‘From victim to thriver:’ Tri-Cities to house Washington’s first safe home for minor survivors of sex trafficking

Tri-Cities

TRI-CITIES, Wash. — The Tri-Cities will soon house Washington state’s first safe home for minor survivors of sex trafficking.

It’s called Esther’s Home and will host about five girls at a time for a year or two.

Mirror Ministries, a Richland faith-based nonprofit organization, will oversee the home.

“It’ll be a lovely, welcoming environment,” said Mirror Ministries Executive Director Tricia MacFarlan. “They went from victim to survivor to thriver and to really being able to get out of there and embrace life the way they should be able to.”

Franklin County commissioners voted to approve the conditional use permit this week for a location on a 20-acre rural property, a news release said.

“There’s also room on-site where they’ll be able to do their schooling online with trauma-informed tutors there to help them. They’ll be able to do their counseling and therapeutic care right there on-site at the farm and there’s even room for our horses for equine therapy,” MacFarlan said. “It’ll be everything from being able to dig in the dirt and garden to learning guitar or doing art or learning jiujitsu, whatever it is that really speaks to that girl’s heart.”

MacFarlan said restoration homes like this are needed not only in the Tri-Cities and in the state but nationwide.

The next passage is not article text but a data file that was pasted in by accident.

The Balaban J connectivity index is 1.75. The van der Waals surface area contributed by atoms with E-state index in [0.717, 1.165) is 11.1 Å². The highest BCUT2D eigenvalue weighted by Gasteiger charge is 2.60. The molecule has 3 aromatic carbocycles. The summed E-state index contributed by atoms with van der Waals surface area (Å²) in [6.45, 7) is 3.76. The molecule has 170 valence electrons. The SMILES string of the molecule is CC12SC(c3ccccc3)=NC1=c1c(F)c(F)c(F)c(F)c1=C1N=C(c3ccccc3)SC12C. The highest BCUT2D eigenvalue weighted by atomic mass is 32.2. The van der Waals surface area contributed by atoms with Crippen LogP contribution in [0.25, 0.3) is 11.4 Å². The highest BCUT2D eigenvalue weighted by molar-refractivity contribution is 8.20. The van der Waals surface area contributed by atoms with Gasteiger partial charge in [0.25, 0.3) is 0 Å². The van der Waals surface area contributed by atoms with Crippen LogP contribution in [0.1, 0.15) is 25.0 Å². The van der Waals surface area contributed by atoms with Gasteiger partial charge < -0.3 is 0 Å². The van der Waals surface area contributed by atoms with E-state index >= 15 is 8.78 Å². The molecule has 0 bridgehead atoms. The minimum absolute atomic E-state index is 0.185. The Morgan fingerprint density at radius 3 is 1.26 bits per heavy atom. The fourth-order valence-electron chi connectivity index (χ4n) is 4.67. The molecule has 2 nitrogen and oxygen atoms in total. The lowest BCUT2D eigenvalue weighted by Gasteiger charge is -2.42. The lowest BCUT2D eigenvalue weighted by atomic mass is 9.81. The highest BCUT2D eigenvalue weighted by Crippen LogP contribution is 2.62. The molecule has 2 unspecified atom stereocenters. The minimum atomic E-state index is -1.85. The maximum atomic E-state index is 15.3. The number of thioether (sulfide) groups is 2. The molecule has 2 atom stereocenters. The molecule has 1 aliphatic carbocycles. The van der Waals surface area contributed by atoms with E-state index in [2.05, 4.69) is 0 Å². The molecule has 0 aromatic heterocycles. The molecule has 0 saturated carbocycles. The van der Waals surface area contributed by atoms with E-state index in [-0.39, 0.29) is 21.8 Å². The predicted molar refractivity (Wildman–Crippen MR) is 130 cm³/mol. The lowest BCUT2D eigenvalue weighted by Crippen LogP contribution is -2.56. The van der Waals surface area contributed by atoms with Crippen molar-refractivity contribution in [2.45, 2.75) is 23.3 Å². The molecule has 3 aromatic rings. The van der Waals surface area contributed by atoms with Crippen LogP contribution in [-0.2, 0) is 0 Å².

“A lot of the folks we work with here at Mirror Ministries haven’t had this opportunity. We help find them, help them find their freedom, we help them through their restoration,” MacFarlan said. “They will look at you and tell you if I had had something like this where I could live there and feel safe 24/7, my life would be so different and I would’ve been able to find healing so much faster.”

According to the National Center for Missing and Exploited Children, 100,000 to 293,000 children are in danger of being sexually trafficked across the nation.

MacFarlan said sex trafficking is a crime that is often not actively seen or observed.

“It’s happening right under our noses. It looks normal to a lot of us until we know what to look for so learn what to look for,” MacFarlan said.

MacFarlan added that the biggest hurdles are funding and staffing. Currently, they have over 60% of the needed funds but their goal is to open their doors when they have three years of operating expenses in the bank.

“We don’t want to be one of those failed programs to fail these kids again,” MacFarlan said. “They’ve been through so many failures and so many people promising them the moon and failing them again and again. We want to make sure our doors stay open.”

Officials said they are planning for the house to open by the end of the year if the pandemic doesn’t slow things down further.

In the future, they are hoping to expand the number of homes on the property to help more girls in the future.

“What an empowering thought, that not only can you find your freedom, you can find healing and hope and you can empower others,” MacFarlan said.

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